Charlie Chaplin Biography

Charlie Chaplin, the legendary comedian, is renowned for his timeless contributions to the world of comedy and humor. With his rib-tickling screen persona, he became one of the greatest stars of the silent film era, leaving audiences in fits of laughter. Throughout his illustrious career spanning over seventy five years, Chaplin showcased his versatility as a comic genius by acting, directing, producing, writing, and composing music for his films. Recognized as ‘The Little Tramp’, his iconic character, Chaplin is considered one of the founding fathers of comedy in cinema, influencing countless filmmakers and comedians. Even today, his films continue to captivate audiences and are celebrated as classics, including masterpieces like ‘Modern Times’, ‘The Great Dictator’, and ‘The Kid’.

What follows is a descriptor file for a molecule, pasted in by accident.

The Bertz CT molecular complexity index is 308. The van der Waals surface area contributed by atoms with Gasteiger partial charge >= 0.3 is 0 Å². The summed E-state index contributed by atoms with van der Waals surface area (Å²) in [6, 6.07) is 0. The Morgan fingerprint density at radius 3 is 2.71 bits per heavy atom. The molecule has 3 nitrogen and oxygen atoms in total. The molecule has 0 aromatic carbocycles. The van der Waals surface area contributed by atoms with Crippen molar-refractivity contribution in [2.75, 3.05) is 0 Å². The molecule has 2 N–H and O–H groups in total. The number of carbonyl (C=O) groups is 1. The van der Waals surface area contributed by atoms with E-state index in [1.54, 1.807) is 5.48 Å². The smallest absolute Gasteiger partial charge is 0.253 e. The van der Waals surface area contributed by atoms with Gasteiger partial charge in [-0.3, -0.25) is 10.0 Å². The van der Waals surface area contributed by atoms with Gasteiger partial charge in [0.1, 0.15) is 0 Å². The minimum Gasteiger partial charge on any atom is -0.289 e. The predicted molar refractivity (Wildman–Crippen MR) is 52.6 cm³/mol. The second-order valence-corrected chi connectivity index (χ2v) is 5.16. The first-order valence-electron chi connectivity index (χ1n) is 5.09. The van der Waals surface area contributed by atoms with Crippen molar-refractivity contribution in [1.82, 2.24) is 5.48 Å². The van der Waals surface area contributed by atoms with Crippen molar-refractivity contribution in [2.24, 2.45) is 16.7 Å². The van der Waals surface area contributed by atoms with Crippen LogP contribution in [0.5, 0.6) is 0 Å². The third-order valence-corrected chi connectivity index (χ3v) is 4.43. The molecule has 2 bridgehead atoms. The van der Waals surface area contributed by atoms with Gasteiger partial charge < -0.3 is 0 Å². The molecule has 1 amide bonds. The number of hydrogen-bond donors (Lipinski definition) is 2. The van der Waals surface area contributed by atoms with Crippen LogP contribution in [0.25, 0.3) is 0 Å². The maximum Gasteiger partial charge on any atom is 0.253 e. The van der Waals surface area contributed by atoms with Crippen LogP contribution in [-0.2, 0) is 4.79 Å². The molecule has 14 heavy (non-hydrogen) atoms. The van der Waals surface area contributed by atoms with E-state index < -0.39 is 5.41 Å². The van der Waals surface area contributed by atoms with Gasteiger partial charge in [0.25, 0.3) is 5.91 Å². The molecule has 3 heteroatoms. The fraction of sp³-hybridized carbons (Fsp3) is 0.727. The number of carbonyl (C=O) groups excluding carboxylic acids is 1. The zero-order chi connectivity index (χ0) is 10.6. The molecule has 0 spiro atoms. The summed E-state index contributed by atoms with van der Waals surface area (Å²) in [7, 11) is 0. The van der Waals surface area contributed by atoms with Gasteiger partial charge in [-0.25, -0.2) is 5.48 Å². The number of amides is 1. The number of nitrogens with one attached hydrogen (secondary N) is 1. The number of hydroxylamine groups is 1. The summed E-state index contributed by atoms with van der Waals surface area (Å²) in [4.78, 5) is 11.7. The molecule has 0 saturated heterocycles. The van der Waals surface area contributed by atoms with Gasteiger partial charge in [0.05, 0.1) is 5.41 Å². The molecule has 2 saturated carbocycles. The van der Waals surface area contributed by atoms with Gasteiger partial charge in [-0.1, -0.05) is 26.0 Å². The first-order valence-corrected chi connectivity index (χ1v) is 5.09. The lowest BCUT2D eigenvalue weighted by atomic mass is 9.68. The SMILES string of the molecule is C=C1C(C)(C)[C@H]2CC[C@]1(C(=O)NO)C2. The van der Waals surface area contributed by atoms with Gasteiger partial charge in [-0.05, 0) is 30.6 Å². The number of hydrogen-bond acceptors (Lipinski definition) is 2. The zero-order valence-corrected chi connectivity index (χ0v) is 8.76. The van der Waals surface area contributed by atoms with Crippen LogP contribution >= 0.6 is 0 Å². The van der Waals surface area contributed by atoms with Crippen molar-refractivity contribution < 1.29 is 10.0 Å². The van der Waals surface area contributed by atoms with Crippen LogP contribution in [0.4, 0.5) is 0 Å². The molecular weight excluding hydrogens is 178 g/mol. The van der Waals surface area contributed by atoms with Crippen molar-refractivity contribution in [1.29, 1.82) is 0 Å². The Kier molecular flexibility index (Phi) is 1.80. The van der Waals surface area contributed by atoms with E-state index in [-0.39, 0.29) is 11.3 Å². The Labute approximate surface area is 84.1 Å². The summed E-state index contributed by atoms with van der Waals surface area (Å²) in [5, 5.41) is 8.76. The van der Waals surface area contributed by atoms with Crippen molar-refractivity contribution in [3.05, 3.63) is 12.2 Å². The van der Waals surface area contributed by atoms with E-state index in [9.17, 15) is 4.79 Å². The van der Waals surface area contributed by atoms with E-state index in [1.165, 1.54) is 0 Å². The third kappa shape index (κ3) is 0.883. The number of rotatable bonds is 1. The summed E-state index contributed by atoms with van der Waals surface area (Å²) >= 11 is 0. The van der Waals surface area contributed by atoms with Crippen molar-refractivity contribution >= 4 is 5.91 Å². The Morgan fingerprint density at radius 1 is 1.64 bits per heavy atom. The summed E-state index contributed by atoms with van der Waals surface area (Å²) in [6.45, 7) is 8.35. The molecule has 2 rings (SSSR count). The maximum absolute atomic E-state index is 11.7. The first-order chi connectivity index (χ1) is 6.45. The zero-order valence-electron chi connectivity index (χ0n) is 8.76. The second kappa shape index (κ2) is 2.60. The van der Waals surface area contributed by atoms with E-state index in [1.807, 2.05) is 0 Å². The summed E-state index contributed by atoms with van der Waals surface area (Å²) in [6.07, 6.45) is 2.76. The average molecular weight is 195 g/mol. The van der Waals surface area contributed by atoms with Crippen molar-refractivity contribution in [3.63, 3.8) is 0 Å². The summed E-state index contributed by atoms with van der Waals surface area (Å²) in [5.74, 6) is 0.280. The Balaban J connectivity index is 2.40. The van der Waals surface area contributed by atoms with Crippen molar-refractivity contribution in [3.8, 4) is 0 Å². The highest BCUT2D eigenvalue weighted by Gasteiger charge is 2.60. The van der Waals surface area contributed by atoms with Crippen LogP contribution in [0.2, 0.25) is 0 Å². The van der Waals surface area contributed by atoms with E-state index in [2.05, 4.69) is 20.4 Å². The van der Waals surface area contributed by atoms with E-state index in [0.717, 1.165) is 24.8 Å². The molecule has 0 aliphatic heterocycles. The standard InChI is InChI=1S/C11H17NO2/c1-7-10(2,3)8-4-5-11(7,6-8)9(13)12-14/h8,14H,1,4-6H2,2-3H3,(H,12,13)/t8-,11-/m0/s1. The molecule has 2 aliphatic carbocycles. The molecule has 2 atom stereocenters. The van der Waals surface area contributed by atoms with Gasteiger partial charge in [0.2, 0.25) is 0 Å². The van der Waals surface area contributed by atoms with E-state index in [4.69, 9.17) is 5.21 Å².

Quick Facts

  • British Celebrities Born In April
  • Also Known As: Sir Charles Spencer Chaplin Jr.
  • Died At Age: 88
  • Family:
    • Spouse/Ex-: Lita Grey (m. 1924–1927), Mildred Harris (m. 1918–1920), Oona O’Neill (m. 1943–1977), Paulette Goddard (m. 1936–1942)
    • Father: Charles Chaplin Sr.
    • Mother: Hannah Chaplin
    • Siblings: Sydney John
    • Children: Annette Emily Chaplin, Charles Chaplin Jr., Christopher Chaplin, Eugene Chaplin, Geraldine Chaplin, Jane Chaplin, Josephine Chaplin, Michael Chaplin, Norman Spencer Chaplin, Sydney Chaplin, Victoria Chaplin
  • Born Country: England
  • Quotes By Charlie Chaplin
  • Died on: December 25, 1977
  • Place of death: Manoir de Ban, Switzerland
  • City: London, England
  • Cause of Death: Stroke

Childhood & Early Life

Charles Spencer Chaplin was born into a family of entertainers to Hannah Chaplin and Charles Chaplin Sr.- both of whom were music hall entertainers. His childhood was marked with poverty and struggle. His parents did not earn much and hence he started to work at a workhouse at the age of seven. In 1898, his mother was admitted to a mental asylum, after she was diagnosed with psychosis. This deeply affected him and soon his father too became a severe alcoholic and he was left to fend for himself.